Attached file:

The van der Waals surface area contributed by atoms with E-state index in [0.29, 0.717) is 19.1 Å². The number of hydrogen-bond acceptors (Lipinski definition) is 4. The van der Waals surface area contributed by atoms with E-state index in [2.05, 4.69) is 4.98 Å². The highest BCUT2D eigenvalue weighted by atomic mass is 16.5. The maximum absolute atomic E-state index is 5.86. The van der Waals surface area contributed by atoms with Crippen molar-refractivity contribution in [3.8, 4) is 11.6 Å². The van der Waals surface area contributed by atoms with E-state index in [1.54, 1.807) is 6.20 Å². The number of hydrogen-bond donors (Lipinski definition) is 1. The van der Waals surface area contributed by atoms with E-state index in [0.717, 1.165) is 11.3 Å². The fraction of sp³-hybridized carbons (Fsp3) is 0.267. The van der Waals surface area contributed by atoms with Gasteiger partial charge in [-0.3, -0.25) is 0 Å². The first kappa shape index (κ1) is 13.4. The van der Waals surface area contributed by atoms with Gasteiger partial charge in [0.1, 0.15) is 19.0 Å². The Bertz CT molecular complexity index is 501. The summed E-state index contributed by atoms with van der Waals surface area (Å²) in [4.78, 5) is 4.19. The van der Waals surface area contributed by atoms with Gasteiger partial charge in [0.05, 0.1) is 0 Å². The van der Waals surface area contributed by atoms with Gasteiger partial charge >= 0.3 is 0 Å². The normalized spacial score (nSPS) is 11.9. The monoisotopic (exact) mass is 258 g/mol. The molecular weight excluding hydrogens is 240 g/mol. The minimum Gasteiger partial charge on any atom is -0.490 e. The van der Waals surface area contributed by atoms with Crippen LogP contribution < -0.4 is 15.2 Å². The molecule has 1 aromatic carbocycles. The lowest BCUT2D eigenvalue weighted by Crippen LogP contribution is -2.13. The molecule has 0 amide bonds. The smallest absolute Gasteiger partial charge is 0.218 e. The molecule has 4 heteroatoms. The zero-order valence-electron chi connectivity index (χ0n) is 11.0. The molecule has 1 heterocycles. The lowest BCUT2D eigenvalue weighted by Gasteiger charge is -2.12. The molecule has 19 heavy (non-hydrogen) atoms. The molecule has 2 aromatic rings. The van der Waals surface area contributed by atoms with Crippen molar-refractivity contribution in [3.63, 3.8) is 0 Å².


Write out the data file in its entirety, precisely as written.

The van der Waals surface area contributed by atoms with E-state index in [0.29, 0.717) is 19.1 Å². The number of hydrogen-bond acceptors (Lipinski definition) is 4. The van der Waals surface area contributed by atoms with E-state index in [2.05, 4.69) is 4.98 Å². The highest BCUT2D eigenvalue weighted by atomic mass is 16.5. The maximum absolute atomic E-state index is 5.86. The van der Waals surface area contributed by atoms with Crippen molar-refractivity contribution in [3.8, 4) is 11.6 Å². The van der Waals surface area contributed by atoms with E-state index in [1.54, 1.807) is 6.20 Å². The number of hydrogen-bond donors (Lipinski definition) is 1. The van der Waals surface area contributed by atoms with E-state index in [0.717, 1.165) is 11.3 Å². The fraction of sp³-hybridized carbons (Fsp3) is 0.267. The van der Waals surface area contributed by atoms with Gasteiger partial charge in [-0.3, -0.25) is 0 Å². The first kappa shape index (κ1) is 13.4. The van der Waals surface area contributed by atoms with Gasteiger partial charge in [0.1, 0.15) is 19.0 Å². The Bertz CT molecular complexity index is 501. The summed E-state index contributed by atoms with van der Waals surface area (Å²) in [4.78, 5) is 4.19. The van der Waals surface area contributed by atoms with Gasteiger partial charge in [0.05, 0.1) is 0 Å². The van der Waals surface area contributed by atoms with Gasteiger partial charge >= 0.3 is 0 Å². The normalized spacial score (nSPS) is 11.9. The monoisotopic (exact) mass is 258 g/mol. The molecular weight excluding hydrogens is 240 g/mol. The minimum Gasteiger partial charge on any atom is -0.490 e. The van der Waals surface area contributed by atoms with Crippen LogP contribution < -0.4 is 15.2 Å². The molecule has 1 aromatic carbocycles. The lowest BCUT2D eigenvalue weighted by Crippen LogP contribution is -2.13. The molecule has 0 amide bonds. The smallest absolute Gasteiger partial charge is 0.218 e. The molecule has 4 heteroatoms. The zero-order valence-electron chi connectivity index (χ0n) is 11.0. The molecule has 1 heterocycles. The lowest BCUT2D eigenvalue weighted by Gasteiger charge is -2.12. The molecule has 19 heavy (non-hydrogen) atoms. The molecule has 2 aromatic rings. The van der Waals surface area contributed by atoms with Crippen molar-refractivity contribution in [3.63, 3.8) is 0 Å².